In 2014 Marc-Antoine Fardin, a physicist at the Paris Diderot University, tested the theory that cats are both solid and liquid using the principle of rheology, the branch of physics that deals with the flow of matter. This was based on the observation that while cats usually behave as a solid, they often adapt to the shape of the container they sit in, which is the common definition of a liquid (a liquid is 'the state in which matter maintains a fixed volume but adapts to the shape of its container').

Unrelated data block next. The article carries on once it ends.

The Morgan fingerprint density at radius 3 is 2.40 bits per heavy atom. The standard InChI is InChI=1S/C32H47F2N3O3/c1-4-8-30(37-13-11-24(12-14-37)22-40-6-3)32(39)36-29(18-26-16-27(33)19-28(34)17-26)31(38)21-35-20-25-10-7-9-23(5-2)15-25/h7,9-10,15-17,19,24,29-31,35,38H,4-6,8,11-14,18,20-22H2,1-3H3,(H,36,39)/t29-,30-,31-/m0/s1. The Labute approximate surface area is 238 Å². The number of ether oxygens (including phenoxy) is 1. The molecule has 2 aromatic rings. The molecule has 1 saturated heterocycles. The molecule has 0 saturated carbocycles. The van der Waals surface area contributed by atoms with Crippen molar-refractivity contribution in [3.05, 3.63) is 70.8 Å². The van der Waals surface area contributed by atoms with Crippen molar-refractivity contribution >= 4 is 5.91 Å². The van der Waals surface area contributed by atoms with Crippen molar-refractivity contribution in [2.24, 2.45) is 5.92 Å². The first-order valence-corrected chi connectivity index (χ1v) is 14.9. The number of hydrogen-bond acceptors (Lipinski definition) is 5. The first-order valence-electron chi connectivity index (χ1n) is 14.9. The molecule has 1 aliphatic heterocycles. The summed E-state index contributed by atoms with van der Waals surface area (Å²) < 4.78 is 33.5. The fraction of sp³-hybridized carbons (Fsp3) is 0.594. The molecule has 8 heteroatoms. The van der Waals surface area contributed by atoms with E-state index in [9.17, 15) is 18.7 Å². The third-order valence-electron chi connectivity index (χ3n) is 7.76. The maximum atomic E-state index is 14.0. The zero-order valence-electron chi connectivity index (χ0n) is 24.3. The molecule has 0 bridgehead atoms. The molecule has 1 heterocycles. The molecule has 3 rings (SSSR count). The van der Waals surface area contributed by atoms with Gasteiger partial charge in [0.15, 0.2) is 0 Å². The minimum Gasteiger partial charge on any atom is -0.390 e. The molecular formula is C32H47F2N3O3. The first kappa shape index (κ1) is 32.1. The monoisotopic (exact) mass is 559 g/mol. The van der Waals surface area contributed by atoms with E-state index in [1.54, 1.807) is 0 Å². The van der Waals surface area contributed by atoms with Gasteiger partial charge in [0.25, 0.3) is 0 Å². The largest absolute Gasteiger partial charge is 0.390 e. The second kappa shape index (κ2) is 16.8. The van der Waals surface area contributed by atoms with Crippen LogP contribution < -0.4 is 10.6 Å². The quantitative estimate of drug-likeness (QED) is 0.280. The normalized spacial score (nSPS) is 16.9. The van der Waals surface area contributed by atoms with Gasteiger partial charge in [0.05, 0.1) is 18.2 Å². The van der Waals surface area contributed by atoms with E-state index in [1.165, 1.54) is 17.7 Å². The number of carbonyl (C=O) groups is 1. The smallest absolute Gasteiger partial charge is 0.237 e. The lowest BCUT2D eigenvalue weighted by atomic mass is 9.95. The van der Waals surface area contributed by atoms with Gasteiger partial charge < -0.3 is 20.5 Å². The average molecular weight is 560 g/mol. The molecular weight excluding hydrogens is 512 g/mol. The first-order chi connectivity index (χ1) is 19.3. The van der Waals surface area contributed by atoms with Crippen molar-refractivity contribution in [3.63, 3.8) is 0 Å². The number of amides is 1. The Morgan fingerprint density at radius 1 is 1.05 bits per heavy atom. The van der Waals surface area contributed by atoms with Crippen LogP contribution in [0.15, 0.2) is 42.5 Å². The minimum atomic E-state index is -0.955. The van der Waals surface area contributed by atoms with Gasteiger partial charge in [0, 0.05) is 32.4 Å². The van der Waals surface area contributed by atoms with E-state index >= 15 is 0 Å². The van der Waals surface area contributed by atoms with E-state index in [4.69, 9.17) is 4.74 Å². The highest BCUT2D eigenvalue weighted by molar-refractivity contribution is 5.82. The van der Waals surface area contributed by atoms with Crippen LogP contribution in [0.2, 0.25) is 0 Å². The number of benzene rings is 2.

The article was published as light relief in the Rheology Bulletin, but Marc-Antoine was this year awarded an ‘Ig Nobel Prize’ for his work. The Ig Nobel Prize is a parody of the Nobel Prize and honours 'research that makes people laugh, then think.’ Recipients are encouraged to attend the award ceremony in costumes that ‘honour the spirit of their research’ (we were disappointed to see that Dr Fardin was not dressed as a cat).
Dr Fadin can be seen accepting his award and explaining his research 33 minutes into the following video: